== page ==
'Absolutely tragic': Doctors tie Trump's 30-foot border wall to surge in injuries and deaths
Border Wall (AFP)

Doctors in Southern California are connecting former President Donald Trump's efforts to build a U.S.-Mexico border wall that "can't be climbed" with soaring rates of serious injuries and deaths among migrants.

"We had come to save our lives, not to risk them in such an awful way."

Seven physicians at the University of California, San Diego detailed new statistics and their observations about local trauma cases in a research letter published Friday in the journal JAMA Surgery.

Under Trump, a 30-foot wall was installed across more than 400 miles, often replacing shorter barriers. The doctors focused on admissions to their trauma center after the new wall went up in California's Imperial and San Diego Counties.

Before the higher barrier was built, "there were 67 fall admissions from the border wall compared with 375 during the after period," the letter states, explaining that "this increase of more than five times is still significant" when the doctors factor in average apprehensions by U.S. immigration officials.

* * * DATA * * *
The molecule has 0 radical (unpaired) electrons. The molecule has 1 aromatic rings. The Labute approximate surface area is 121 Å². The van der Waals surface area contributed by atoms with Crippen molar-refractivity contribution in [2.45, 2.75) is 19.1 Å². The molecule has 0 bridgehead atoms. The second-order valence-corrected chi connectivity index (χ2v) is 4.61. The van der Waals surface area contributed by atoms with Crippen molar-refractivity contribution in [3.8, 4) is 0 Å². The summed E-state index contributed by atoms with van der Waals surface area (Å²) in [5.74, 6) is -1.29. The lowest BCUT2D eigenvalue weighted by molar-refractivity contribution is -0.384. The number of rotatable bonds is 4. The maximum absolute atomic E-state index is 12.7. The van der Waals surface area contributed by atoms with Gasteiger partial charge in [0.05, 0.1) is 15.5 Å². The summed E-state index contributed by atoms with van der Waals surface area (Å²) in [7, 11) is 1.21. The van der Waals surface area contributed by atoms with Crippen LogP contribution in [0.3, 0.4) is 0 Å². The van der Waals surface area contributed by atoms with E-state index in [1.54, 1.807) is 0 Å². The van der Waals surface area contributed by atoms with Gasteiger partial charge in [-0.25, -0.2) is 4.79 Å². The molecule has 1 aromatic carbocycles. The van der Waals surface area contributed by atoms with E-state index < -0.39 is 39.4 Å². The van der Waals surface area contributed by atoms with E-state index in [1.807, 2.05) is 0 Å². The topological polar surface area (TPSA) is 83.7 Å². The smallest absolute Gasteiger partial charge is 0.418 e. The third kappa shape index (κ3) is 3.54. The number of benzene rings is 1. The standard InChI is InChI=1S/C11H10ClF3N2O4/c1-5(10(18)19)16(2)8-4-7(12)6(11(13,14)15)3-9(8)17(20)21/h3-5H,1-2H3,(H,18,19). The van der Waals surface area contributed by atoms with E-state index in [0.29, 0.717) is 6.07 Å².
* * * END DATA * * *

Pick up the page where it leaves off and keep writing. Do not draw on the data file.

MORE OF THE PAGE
After the wall was raised, there was also a jump in deaths—from zero to 16.

"Once you go over 20 feet, and up to 30 feet, the chance of severe injury and death are higher," Dr. Jay Doucet, chief of the trauma division at UC San Diego Health, told The Washington Post. "We're seeing injuries we didn't see before: pelvic fractures, spinal cord injuries, brain injuries, and a lot of open fractures when the bone comes through the skin."

As the newspaper reported:

At Scripps Mercy Hospital, the other major trauma center for the San Diego area, border wall fall victims accounted for 16% of the 230 patients treated last month, a higher share than gunshot and stabbing cases, according to Vishal Bansal, the director of trauma.
"I've never seen anything like this," Bansal said in an interview. "This is crazy." His trauma ward treated 139 border wall patients injured by falls last year, up from 41 in 2020.